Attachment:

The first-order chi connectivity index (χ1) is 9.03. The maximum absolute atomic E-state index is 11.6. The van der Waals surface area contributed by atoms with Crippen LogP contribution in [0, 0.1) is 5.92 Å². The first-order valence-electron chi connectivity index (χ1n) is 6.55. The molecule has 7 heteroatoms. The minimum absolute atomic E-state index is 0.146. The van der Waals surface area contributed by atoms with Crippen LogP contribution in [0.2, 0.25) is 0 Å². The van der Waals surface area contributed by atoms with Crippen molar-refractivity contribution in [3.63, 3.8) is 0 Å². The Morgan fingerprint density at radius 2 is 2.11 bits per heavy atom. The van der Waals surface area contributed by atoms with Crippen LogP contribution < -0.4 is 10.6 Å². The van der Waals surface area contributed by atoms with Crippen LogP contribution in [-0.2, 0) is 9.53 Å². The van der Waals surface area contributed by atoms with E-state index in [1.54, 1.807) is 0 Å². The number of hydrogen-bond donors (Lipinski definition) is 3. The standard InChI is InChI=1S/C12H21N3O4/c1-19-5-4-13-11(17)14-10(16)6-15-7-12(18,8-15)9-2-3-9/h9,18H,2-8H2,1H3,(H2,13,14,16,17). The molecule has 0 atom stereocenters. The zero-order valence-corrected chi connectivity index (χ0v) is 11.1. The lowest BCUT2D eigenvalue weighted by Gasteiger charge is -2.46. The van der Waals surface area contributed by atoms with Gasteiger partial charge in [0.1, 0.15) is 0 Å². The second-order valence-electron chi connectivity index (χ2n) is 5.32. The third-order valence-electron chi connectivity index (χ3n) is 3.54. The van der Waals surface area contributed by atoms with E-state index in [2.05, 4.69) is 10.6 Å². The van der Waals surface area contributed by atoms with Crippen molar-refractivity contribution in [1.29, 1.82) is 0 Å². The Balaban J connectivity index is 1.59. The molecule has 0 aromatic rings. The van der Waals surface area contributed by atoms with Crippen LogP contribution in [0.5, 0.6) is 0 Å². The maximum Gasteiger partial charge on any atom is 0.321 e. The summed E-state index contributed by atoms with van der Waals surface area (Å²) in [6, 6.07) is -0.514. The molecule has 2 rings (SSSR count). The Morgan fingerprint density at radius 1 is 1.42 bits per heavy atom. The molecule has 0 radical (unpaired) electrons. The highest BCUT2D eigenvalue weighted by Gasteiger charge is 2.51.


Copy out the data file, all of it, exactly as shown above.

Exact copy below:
The first-order chi connectivity index (χ1) is 9.03. The maximum absolute atomic E-state index is 11.6. The van der Waals surface area contributed by atoms with Crippen LogP contribution in [0, 0.1) is 5.92 Å². The first-order valence-electron chi connectivity index (χ1n) is 6.55. The molecule has 7 heteroatoms. The minimum absolute atomic E-state index is 0.146. The van der Waals surface area contributed by atoms with Crippen LogP contribution in [0.2, 0.25) is 0 Å². The van der Waals surface area contributed by atoms with Crippen molar-refractivity contribution in [3.63, 3.8) is 0 Å². The Morgan fingerprint density at radius 2 is 2.11 bits per heavy atom. The van der Waals surface area contributed by atoms with Crippen LogP contribution < -0.4 is 10.6 Å². The van der Waals surface area contributed by atoms with Crippen LogP contribution in [-0.2, 0) is 9.53 Å². The van der Waals surface area contributed by atoms with E-state index in [1.54, 1.807) is 0 Å². The number of hydrogen-bond donors (Lipinski definition) is 3. The standard InChI is InChI=1S/C12H21N3O4/c1-19-5-4-13-11(17)14-10(16)6-15-7-12(18,8-15)9-2-3-9/h9,18H,2-8H2,1H3,(H2,13,14,16,17). The molecule has 0 atom stereocenters. The zero-order valence-corrected chi connectivity index (χ0v) is 11.1. The lowest BCUT2D eigenvalue weighted by Gasteiger charge is -2.46. The van der Waals surface area contributed by atoms with Gasteiger partial charge in [0.1, 0.15) is 0 Å². The second-order valence-electron chi connectivity index (χ2n) is 5.32. The third-order valence-electron chi connectivity index (χ3n) is 3.54. The van der Waals surface area contributed by atoms with E-state index in [2.05, 4.69) is 10.6 Å². The van der Waals surface area contributed by atoms with Crippen molar-refractivity contribution in [1.29, 1.82) is 0 Å². The Balaban J connectivity index is 1.59. The molecule has 0 aromatic rings. The van der Waals surface area contributed by atoms with Crippen LogP contribution in [0.5, 0.6) is 0 Å². The maximum Gasteiger partial charge on any atom is 0.321 e. The summed E-state index contributed by atoms with van der Waals surface area (Å²) in [6, 6.07) is -0.514. The molecule has 2 rings (SSSR count). The Morgan fingerprint density at radius 1 is 1.42 bits per heavy atom. The molecule has 0 radical (unpaired) electrons. The highest BCUT2D eigenvalue weighted by Gasteiger charge is 2.51.